Let’s start with the principled. Ambassador Fred Hof was the first State Department official to resign from the administration over its appalling Syria policy, and since then, he has not only been the acutest and most well-informed critic of America’s sleepwalk into the caliphate, but also, I would imagine, a conduit for channeling the frustrations of current officials who know the price of whispering to the press against this White House. Hof lays out what appears to be a FUBAR consensus in a recent essay for Politico. “Few in the administration – including at very senior levels – think” that the bolstering of the mainstream Syrian opposition would not have hindered or slowed the rise of the IS, much less do they believe that such an option was, as Obama recently and defensively put it, a “fantasy.”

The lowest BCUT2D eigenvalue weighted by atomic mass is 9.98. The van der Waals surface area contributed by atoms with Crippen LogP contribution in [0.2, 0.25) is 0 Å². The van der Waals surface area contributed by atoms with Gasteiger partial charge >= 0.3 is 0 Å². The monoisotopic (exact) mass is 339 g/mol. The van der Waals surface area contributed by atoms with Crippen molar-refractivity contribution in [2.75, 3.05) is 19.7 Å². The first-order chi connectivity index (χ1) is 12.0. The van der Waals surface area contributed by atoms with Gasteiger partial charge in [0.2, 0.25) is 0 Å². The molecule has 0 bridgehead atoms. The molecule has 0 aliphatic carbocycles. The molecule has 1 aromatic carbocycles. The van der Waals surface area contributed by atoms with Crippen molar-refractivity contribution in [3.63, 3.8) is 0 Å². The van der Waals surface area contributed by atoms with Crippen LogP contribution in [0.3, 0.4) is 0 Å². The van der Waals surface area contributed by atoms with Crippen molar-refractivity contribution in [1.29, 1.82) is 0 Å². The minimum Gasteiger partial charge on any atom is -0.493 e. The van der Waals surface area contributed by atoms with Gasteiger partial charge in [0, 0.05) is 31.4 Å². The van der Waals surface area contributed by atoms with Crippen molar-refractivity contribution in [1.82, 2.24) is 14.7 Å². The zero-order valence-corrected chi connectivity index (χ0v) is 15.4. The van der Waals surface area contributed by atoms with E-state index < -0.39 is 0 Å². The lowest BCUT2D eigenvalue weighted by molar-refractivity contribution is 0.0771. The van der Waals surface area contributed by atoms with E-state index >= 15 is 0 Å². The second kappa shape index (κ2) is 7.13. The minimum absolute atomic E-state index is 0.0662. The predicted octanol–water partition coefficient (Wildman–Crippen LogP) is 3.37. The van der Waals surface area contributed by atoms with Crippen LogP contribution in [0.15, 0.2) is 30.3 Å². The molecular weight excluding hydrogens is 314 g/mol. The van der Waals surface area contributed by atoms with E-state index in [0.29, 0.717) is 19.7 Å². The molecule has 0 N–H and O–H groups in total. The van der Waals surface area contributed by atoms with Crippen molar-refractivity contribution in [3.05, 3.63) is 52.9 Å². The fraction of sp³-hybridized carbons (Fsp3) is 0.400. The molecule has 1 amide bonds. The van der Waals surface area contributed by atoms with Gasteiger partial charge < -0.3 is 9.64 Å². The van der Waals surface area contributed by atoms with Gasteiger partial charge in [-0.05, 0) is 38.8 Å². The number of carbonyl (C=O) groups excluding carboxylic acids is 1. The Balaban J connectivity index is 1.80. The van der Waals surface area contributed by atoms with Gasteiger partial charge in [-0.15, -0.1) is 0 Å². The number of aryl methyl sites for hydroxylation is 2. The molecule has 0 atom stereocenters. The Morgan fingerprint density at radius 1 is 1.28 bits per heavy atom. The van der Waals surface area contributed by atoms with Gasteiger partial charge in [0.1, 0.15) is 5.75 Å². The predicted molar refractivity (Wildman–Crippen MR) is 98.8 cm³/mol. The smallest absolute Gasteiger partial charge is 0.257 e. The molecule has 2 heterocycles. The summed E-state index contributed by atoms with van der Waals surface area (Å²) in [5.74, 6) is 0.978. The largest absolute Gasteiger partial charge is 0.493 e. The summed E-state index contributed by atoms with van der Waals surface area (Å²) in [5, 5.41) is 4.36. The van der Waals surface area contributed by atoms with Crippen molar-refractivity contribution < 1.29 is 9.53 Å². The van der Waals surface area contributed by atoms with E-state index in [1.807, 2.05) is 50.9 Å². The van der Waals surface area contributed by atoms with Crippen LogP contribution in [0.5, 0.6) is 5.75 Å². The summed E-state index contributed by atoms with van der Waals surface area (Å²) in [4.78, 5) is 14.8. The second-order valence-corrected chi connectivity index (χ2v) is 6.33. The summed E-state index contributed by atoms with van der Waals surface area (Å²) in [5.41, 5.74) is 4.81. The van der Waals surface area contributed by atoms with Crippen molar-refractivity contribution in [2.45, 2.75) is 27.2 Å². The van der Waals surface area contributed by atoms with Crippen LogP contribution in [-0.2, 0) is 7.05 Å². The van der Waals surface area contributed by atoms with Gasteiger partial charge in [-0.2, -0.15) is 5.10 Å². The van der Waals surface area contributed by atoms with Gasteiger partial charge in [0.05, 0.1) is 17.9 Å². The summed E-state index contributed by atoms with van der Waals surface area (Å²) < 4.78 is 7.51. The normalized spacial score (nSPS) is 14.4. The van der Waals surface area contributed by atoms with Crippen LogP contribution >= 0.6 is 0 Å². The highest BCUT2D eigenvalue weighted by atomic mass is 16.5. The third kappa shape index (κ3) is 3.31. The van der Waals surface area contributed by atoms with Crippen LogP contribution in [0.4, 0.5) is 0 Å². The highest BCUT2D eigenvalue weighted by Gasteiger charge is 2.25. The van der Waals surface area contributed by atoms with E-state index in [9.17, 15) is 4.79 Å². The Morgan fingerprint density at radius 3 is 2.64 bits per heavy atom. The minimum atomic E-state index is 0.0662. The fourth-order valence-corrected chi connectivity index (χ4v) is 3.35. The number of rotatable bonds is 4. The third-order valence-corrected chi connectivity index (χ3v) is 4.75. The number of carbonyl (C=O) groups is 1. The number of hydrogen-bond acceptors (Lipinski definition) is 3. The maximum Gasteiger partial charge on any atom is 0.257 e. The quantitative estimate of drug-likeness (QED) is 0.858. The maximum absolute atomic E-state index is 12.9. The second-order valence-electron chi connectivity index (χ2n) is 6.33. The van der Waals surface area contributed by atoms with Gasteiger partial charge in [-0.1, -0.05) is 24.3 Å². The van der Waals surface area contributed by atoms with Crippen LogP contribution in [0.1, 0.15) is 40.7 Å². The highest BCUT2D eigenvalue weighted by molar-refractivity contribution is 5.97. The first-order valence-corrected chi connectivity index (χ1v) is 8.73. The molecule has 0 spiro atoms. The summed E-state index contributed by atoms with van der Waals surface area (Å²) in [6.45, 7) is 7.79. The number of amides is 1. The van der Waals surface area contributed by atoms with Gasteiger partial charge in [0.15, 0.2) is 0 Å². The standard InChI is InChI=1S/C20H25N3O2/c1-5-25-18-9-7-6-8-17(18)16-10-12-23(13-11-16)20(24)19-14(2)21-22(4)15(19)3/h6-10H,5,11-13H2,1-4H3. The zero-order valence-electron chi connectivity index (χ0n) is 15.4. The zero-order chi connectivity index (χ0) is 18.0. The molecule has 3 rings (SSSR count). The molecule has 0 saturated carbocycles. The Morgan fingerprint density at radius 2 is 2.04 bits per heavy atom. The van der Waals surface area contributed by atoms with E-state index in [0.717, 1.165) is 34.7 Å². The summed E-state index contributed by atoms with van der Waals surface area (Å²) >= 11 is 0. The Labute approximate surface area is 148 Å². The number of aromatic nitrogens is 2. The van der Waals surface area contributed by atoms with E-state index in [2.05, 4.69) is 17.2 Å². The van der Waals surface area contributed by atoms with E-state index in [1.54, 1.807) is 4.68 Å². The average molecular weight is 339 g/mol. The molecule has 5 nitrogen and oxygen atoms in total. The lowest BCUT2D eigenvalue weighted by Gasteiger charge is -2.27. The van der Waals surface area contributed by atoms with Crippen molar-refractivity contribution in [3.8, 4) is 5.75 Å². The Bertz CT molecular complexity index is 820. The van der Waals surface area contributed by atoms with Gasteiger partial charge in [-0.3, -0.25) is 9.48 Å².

Hof is at his best in snaring the president in his own contradictions. If this policy is so illusory, he writes, then why did Obama just authorize $500 million to be included in next year’s Pentagon budget for the arming and training of an admittedly tiny quotient of Syrian rebels for exactly that purpose – combating the rise of ISIS? Why is the president ridiculing his own plan? Why should Congress get behind something he presents as faunal excrement? And why does Obama persist in the lie that the rebels are “former doctors, farmers, pharmacists and so forth” when Syria has had for decades a system of universal conscription and mandatory military service? The Washington Post weeks ago reported that the Violations Documentation Center, a reliable opposition-linked organization in Syria, found that of a small sample group of killed rebel fighters, soldiers actually constituted more than half of the total number, while doctors accounted for one percent, and farmers less than one percent. . Even where conscription does not apply, such condescending categorizations as the president resorts to are also misleading. I’ve spoken to innumerable “lawyers” or “professors” over the past several months about the deterioration of Iraq, including many who still hold the title of “colonel.”